For those thinking the United States was near a breakthrough at the World Cup, Brazil's young, new-look team showed that the Americans still aren't close to catching up with soccer's elite.
In the first match for both nations since a disappointing World Cup, a mostly young and largely inexperienced Selecao rolled over the United States 2-0 in a high-profile exhibition Tuesday night before an excited near-sellout crowd of 77,223 at the $1.6 billion New Meadowlands Stadium.
"I think due to our age and inexperience, we were a little naive," Landon Donovan said. "You can see Brazil had a little more savvy. They're a little more clever, and that makes a difference in a game like this."
Neymar scored in the 29th minute of his national team debut, and Alexandre Pato added just his second goal for Brazil in first-half injury time. Soccer's Samba Kings outshot the U.S. 20-7.
"Any time you play Brazil, no matter who they put on the field, it's going to be difficult," said goalkeeper Brad Guzan, who replaced Tim Howard at the start of the second half. "When we left the World Cup, we felt positive about ourselves and positive about the direction we were going. We didn't build on that."
In what may have been coach Bob Bradley's final game, Donovan thought the Americans should have been awarded a penalty kick in the third minute, when he was freed by Edson Buddle's pass in front of the goal and whacked by AC Milan defender Thiago Silva. Canadian referee Silviu Petrescu didn't blow his whistle, and Andre Santos cleared.
That was the best American chance, and Brazil improved to 15-1 in head-to-head matches. This Selecao moved the ball more impressively than the veterans eliminated by the Netherlands 2-1 last month in the World Cup quarterfinals.
Neymar, the 18-year-old Santos sensation, lived up to the great hype. He had just switched with Robinho, one of four World Cup veterans on Brazil's roster, and moved from the left flank to the center when Andre Santos came down the left side and crossed. Neymar beat Jonathan Bornstein and sent a 9-yard header inside Howard's left post.
"I was running back toward the goal, and all of the sudden I saw the ball curling in," Bornstein said. "I tried to jump to it, but it was curling away from my head and went straight to their player."
Pato doubled the lead when Ramires' through ball split Bornstein and American captain Carlos Bocanegra. Howard came out, the 20-year-old AC Milan forward blew past and put the ball into the open goal, his second in nine appearances and first since his debut against Sweden in March 2008.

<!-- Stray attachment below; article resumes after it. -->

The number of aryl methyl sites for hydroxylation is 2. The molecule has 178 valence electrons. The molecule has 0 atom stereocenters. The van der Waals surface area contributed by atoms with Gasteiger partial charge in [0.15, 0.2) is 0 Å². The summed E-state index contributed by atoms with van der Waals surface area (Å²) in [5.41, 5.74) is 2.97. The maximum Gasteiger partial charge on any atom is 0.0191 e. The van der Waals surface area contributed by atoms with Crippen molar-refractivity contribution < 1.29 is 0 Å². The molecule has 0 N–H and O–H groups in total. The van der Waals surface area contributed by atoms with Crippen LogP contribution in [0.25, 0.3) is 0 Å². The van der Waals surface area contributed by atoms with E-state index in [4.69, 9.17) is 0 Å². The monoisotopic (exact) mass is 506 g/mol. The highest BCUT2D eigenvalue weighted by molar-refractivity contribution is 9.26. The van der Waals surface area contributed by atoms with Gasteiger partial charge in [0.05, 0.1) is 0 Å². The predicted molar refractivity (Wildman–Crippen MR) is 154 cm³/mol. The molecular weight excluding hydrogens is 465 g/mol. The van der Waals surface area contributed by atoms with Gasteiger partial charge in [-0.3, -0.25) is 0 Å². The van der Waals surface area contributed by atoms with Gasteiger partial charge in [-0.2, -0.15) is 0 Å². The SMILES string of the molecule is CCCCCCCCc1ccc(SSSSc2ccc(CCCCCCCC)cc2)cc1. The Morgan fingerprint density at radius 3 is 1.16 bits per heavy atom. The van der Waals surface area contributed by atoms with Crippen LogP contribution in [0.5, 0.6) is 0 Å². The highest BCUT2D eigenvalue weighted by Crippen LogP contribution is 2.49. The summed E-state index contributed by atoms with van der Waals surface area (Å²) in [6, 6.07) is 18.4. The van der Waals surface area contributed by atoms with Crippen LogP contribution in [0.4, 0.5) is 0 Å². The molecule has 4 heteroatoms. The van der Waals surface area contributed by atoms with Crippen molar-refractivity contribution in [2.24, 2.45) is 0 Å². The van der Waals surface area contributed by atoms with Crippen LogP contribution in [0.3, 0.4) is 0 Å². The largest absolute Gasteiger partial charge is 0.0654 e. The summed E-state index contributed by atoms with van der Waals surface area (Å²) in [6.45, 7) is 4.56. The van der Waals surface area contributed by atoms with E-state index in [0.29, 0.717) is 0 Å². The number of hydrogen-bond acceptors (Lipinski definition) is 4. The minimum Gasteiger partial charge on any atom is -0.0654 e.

"They put you in such difficult spots defensively," Bocanegra said. "I made the decision to step, and probably should have went the other way and maybe tried to run back."
New Brazil coach Mano Menezes, promising to restore "Jogo Bonito (Beautiful Game)" as Brazil prepares to host the World Cup in 2014, jettisoned the dour defensive tactics of Dunga, who was fired after last month's defeat, regarded back home as a national embarrassment. Menezes unveiled an attack-minded 4-3-3 formation with Pato between Neymar on the left and new Brazil captain Robinho on the right.
"That's the line that we will establish from now on," Menezes said through a translator.
Neymar and Pato, overlooked by Dunga for his World Cup roster despite public clamor for their selection, appear likely to be regulars during the next four-year cycle, which includes Brazil's defense of its Copa America title next July.
"Everyone was very comfortable playing together," Neymar told Brazilian media. "Mano gave us a lot of freedom to do what we always do on the field, and that helped a lot. That's why we were able to play so well."
Bradley's contract expires at the end of the year, and it's not certain whether the U.S. Soccer Federation wants to retain him. Before he was hired four years ago, former Germany coach Juergen Klinsmann withdrew from consideration.
When the Americans gather next, it likely will be for an Oct. 9 game against Poland in Chicago.
"It was agreed after this game there would be some more discussions and we will see where those discussions go," Bradley said.